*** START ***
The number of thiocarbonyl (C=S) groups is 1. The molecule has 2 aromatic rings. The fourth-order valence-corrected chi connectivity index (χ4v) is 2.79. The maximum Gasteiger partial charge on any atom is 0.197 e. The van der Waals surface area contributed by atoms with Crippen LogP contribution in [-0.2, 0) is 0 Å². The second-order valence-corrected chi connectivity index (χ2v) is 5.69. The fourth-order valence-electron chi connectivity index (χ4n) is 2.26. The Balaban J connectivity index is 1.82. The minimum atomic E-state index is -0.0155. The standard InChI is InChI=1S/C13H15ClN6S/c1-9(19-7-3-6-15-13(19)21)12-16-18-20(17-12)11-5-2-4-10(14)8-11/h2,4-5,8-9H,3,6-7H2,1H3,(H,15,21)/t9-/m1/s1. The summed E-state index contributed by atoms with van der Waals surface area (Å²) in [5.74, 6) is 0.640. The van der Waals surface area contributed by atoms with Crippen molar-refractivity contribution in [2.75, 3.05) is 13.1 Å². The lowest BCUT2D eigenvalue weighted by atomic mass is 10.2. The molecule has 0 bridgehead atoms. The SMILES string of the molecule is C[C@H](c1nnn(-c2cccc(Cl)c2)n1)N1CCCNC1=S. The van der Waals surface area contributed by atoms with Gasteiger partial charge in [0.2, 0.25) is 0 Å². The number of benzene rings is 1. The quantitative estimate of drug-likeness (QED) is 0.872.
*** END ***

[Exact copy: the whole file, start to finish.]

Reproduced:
The number of thiocarbonyl (C=S) groups is 1. The molecule has 2 aromatic rings. The fourth-order valence-corrected chi connectivity index (χ4v) is 2.79. The maximum Gasteiger partial charge on any atom is 0.197 e. The van der Waals surface area contributed by atoms with Crippen LogP contribution in [-0.2, 0) is 0 Å². The second-order valence-corrected chi connectivity index (χ2v) is 5.69. The fourth-order valence-electron chi connectivity index (χ4n) is 2.26. The Balaban J connectivity index is 1.82. The minimum atomic E-state index is -0.0155. The standard InChI is InChI=1S/C13H15ClN6S/c1-9(19-7-3-6-15-13(19)21)12-16-18-20(17-12)11-5-2-4-10(14)8-11/h2,4-5,8-9H,3,6-7H2,1H3,(H,15,21)/t9-/m1/s1. The summed E-state index contributed by atoms with van der Waals surface area (Å²) in [5.74, 6) is 0.640. The van der Waals surface area contributed by atoms with Crippen molar-refractivity contribution in [2.75, 3.05) is 13.1 Å². The lowest BCUT2D eigenvalue weighted by atomic mass is 10.2. The molecule has 0 bridgehead atoms. The SMILES string of the molecule is C[C@H](c1nnn(-c2cccc(Cl)c2)n1)N1CCCNC1=S. The van der Waals surface area contributed by atoms with Gasteiger partial charge in [0.2, 0.25) is 0 Å². The number of benzene rings is 1. The quantitative estimate of drug-likeness (QED) is 0.872.